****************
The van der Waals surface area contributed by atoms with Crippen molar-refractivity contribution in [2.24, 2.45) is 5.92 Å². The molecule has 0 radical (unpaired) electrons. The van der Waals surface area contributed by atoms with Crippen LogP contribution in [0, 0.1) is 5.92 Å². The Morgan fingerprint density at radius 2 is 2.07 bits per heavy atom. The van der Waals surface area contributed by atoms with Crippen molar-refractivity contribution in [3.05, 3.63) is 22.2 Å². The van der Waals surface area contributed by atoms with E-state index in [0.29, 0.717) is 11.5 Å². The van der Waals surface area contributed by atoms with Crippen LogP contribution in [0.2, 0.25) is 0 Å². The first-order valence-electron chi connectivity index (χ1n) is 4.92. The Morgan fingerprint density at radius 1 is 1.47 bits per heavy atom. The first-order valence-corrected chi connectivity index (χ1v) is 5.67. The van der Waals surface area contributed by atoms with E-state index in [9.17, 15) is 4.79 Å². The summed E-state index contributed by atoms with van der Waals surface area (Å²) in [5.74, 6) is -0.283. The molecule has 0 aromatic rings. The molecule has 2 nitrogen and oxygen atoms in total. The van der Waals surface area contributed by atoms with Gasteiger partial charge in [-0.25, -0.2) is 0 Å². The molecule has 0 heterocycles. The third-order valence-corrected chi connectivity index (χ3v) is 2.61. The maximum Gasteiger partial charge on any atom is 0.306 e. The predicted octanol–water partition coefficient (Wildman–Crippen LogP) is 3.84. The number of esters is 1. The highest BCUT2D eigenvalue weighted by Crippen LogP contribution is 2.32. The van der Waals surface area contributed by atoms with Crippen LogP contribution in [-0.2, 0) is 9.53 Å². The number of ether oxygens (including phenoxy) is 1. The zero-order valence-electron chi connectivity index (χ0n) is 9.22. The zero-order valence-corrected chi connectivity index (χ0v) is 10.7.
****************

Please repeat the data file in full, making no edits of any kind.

The van der Waals surface area contributed by atoms with Crippen molar-refractivity contribution in [2.24, 2.45) is 5.92 Å². The molecule has 0 radical (unpaired) electrons. The van der Waals surface area contributed by atoms with Crippen LogP contribution in [0, 0.1) is 5.92 Å². The Morgan fingerprint density at radius 2 is 2.07 bits per heavy atom. The van der Waals surface area contributed by atoms with Crippen molar-refractivity contribution in [3.05, 3.63) is 22.2 Å². The van der Waals surface area contributed by atoms with E-state index in [0.29, 0.717) is 11.5 Å². The van der Waals surface area contributed by atoms with Crippen LogP contribution in [0.2, 0.25) is 0 Å². The first-order valence-electron chi connectivity index (χ1n) is 4.92. The Morgan fingerprint density at radius 1 is 1.47 bits per heavy atom. The first-order valence-corrected chi connectivity index (χ1v) is 5.67. The van der Waals surface area contributed by atoms with E-state index in [9.17, 15) is 4.79 Å². The summed E-state index contributed by atoms with van der Waals surface area (Å²) in [5.74, 6) is -0.283. The molecule has 0 aromatic rings. The molecule has 2 nitrogen and oxygen atoms in total. The van der Waals surface area contributed by atoms with Gasteiger partial charge in [-0.25, -0.2) is 0 Å². The molecule has 0 heterocycles. The third-order valence-corrected chi connectivity index (χ3v) is 2.61. The maximum Gasteiger partial charge on any atom is 0.306 e. The predicted octanol–water partition coefficient (Wildman–Crippen LogP) is 3.84. The number of esters is 1. The highest BCUT2D eigenvalue weighted by Crippen LogP contribution is 2.32. The van der Waals surface area contributed by atoms with Crippen LogP contribution in [-0.2, 0) is 9.53 Å². The number of ether oxygens (including phenoxy) is 1. The zero-order valence-electron chi connectivity index (χ0n) is 9.22. The zero-order valence-corrected chi connectivity index (χ0v) is 10.7.